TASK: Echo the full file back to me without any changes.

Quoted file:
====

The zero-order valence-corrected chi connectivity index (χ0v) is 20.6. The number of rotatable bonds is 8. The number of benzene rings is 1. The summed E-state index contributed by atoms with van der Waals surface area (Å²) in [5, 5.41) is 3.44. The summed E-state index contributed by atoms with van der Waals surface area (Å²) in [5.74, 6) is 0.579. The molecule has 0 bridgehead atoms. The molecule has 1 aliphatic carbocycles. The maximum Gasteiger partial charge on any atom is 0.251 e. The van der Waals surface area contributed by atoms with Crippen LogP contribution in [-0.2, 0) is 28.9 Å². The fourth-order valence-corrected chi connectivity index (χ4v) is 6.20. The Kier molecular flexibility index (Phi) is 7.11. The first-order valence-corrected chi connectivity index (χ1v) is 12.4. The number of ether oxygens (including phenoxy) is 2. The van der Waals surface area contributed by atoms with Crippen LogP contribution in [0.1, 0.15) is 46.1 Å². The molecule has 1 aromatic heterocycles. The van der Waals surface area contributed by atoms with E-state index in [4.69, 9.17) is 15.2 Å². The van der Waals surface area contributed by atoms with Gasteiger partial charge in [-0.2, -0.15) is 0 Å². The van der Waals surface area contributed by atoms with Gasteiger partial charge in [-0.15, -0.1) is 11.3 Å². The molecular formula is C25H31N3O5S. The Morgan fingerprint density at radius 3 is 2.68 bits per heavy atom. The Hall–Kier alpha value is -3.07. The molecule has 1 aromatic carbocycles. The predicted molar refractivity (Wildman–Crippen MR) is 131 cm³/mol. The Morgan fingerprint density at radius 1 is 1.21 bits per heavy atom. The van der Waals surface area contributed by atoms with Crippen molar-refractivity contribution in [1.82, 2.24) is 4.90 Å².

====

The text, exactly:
The zero-order valence-corrected chi connectivity index (χ0v) is 20.6. The number of rotatable bonds is 8. The number of benzene rings is 1. The summed E-state index contributed by atoms with van der Waals surface area (Å²) in [5, 5.41) is 3.44. The summed E-state index contributed by atoms with van der Waals surface area (Å²) in [5.74, 6) is 0.579. The molecule has 0 bridgehead atoms. The molecule has 1 aliphatic carbocycles. The maximum Gasteiger partial charge on any atom is 0.251 e. The van der Waals surface area contributed by atoms with Crippen LogP contribution in [-0.2, 0) is 28.9 Å². The fourth-order valence-corrected chi connectivity index (χ4v) is 6.20. The Kier molecular flexibility index (Phi) is 7.11. The first-order valence-corrected chi connectivity index (χ1v) is 12.4. The number of ether oxygens (including phenoxy) is 2. The van der Waals surface area contributed by atoms with Crippen LogP contribution in [0.1, 0.15) is 46.1 Å². The molecule has 1 aromatic heterocycles. The van der Waals surface area contributed by atoms with E-state index in [4.69, 9.17) is 15.2 Å². The van der Waals surface area contributed by atoms with Gasteiger partial charge in [-0.2, -0.15) is 0 Å². The van der Waals surface area contributed by atoms with Gasteiger partial charge in [-0.15, -0.1) is 11.3 Å². The molecular formula is C25H31N3O5S. The Morgan fingerprint density at radius 3 is 2.68 bits per heavy atom. The Hall–Kier alpha value is -3.07. The molecule has 1 aromatic carbocycles. The predicted molar refractivity (Wildman–Crippen MR) is 131 cm³/mol. The Morgan fingerprint density at radius 1 is 1.21 bits per heavy atom. The van der Waals surface area contributed by atoms with Crippen molar-refractivity contribution in [1.82, 2.24) is 4.90 Å².